Still time to stake your claim

Boost your wealth before the rules change, writes Nicole Pedersen-McKinnon.

Boost your wealth before the rules change, writes Nicole Pedersen-McKinnon.

The race is on to the end of the financial year - and this year it's more important than ever you compete. The prizemoney, particularly when it comes to your retirement kitty, is huge.

Your super has been battered on two fronts: from merciless investment markets and mercenary governments. The former have left our balances seriously depleted the latter, thanks to clawback after clawback, has seriously curtailed our ability to rebuild them.

But all is not lost. Do a few simple things before the clock ticks over to midnight on Friday, June 29, and you'll save and make the most money possible.

STRATEGY ONE

This involves the government's shock decision to defer, for two years, a permanent increase in the amount fiftysomethings with less than $500,000 in super can contribute pre-tax. The word "defer" masks the fact this beleaguered group - who have probably only recently been able to focus on retirement saving and for whom the credit crack-up came at the worst time - is about to see allowable contributions unexpectedly halve from $50,000 to $25,000.

Do all that you can to mop up the double limit this year. Talk to your employer immediately about sacrificing your last pay cheque for the year or any potential bonus. This can reduce your tax by up to 31.5 per cent (with Medicare). Remember when crunching the numbers, though, that these so-called concessional contributions include what your employer pays in on your behalf, and there are penalties for breaching the cap.

STRATEGY TWO

Make a co-contribution. Those earning less than $61,920 a year who pay in $1000 after tax will qualify for bonus money from the government. It will match that contribution for people on less than $31,920, with the amount phasing down by 3.3? for each dollar earned over that salary. This is yet another measure set to be scaled back next year with the maximum co-contribution falling to $500, and the maximum salary to $46,920.

STRATEGY THREE

Look after your spouse. If they earn less than $13,800, you can pay in an after-tax $3000 to their super to receive a tax offset of $540. Many are overlooking this opportunity with only 16,000 claims in 2009-10, the Association of Superannuation Funds of Australia says. Find more about this and the strategy above at ato.gov.au.

STRATEGY FOUR

Find lost money. There is $730 million lying unclaimed in 2.3 million super accounts. If you've had multiple jobs or addresses, the chances are some of it could be yours. Search on SuperSeeker on the ATO's website - you'll need your tax file number - to find out.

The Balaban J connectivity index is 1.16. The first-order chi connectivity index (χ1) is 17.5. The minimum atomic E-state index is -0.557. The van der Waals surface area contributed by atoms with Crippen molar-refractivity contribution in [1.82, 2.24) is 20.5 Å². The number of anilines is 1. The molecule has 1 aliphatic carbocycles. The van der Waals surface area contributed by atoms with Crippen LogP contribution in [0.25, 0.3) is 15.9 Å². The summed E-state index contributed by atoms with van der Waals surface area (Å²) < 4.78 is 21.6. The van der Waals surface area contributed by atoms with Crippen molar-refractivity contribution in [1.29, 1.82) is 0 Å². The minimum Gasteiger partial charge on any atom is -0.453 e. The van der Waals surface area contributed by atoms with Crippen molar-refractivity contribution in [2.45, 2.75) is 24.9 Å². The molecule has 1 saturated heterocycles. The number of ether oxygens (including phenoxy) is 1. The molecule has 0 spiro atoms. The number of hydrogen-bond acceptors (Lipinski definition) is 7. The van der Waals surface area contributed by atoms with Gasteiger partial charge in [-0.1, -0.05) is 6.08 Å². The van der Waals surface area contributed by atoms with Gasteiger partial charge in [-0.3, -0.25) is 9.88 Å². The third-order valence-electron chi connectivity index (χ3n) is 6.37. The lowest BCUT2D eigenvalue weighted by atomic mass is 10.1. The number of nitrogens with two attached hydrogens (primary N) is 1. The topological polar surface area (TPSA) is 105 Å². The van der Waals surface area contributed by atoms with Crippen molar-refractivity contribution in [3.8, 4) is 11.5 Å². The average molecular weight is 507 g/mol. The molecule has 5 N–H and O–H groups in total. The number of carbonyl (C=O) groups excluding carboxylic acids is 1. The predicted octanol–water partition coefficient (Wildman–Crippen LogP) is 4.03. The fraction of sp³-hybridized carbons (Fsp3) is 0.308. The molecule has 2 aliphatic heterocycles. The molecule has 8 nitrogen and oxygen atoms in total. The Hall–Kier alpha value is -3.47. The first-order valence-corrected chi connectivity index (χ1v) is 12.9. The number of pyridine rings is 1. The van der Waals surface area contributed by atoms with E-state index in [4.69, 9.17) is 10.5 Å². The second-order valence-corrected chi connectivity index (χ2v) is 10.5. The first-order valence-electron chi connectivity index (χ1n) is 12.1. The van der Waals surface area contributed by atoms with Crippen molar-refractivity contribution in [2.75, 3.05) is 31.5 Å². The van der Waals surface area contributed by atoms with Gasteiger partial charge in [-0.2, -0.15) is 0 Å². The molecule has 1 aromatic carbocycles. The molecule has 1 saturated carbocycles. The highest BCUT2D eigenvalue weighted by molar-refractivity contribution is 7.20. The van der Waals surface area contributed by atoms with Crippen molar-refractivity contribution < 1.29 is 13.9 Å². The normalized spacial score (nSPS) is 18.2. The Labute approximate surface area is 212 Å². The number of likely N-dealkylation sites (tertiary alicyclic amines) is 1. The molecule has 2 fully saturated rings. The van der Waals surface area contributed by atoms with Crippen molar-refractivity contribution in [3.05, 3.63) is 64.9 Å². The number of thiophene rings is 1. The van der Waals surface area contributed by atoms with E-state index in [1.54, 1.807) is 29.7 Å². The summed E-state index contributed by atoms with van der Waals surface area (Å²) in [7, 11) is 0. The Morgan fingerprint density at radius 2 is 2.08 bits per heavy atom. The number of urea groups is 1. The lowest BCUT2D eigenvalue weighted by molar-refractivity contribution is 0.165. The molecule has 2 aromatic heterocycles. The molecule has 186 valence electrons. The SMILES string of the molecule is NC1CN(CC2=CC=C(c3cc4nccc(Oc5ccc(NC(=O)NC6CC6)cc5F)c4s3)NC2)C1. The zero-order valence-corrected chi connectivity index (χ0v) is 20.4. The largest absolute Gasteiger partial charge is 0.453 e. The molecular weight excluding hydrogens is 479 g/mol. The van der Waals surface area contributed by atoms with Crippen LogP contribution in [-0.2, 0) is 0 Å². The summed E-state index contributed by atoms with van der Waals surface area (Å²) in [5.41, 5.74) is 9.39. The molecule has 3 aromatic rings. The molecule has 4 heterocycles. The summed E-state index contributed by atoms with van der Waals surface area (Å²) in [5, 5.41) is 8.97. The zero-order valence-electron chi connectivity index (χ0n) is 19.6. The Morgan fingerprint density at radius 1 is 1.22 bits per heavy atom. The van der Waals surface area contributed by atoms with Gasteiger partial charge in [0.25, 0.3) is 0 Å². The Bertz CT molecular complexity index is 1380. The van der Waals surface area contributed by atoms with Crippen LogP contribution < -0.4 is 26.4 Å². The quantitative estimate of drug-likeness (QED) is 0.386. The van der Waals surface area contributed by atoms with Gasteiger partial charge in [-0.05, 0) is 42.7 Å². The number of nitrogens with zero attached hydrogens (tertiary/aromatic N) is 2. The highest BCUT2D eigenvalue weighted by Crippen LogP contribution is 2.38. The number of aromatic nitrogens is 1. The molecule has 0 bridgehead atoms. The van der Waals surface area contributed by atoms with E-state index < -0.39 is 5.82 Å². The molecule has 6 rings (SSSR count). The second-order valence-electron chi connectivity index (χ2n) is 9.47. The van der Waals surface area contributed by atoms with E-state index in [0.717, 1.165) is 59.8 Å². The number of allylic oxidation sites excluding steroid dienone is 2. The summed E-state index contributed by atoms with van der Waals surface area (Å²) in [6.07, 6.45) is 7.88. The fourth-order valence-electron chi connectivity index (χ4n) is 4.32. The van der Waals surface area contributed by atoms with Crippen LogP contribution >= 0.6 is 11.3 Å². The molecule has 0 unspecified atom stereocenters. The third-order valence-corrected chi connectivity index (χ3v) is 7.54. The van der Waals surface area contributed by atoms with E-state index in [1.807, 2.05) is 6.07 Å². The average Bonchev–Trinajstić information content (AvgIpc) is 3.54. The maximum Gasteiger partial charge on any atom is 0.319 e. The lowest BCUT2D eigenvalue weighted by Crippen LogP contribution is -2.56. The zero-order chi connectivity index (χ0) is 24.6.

THE YEAR AHEAD

After June 30 you need to review the situation, too.

Check your contributions to make sure you won't go above the stringent new concessional contribution limit of $25,000, or risk a big tax penalty. Don't forget this figure includes employer contributions - you may even have more than one employer paying in on your behalf - and your own salary sacrifice payments. It will remain the cap until at least July 2014, when the government says a higher limit will be reinstated for fiftysomethings with less than $500,000. We shall see.

This new limit means those using a transition-to-retirement strategy, where you draw a pension to sacrifice your salary into super and significantly lower your tax, will need review. The lower cap may wipe out some or all of your advantage.

Those further from retirement can no longer leave super until the last minute. As I revealed in a recent column, you need to start sheltering the full $25,000 in super from age 35 to reach the magic million-dollar mark. Otherwise, you can consider after-tax contributions, which will obviously cost you more, or tax-effective alternatives to super (such as negative gearing, bearing in mind it's a much higher risk).

Be aware the introduction of the low income super contribution means an automatic tax refund into your super fund of up to $500 if you earn less than $37,000.

Lucky you if this applies but the contributions tax for those with income above $300,000 (including salary, adjusted fringe benefits, tax-free pensions and total net investment loss) will double from 15 per cent to 30 per cent. This is still below the 45 per cent marginal tax rate.

Meanwhile, you have just two weeks to take advantage of this year's giveaways and boost your ultimate super stash.

Related Articles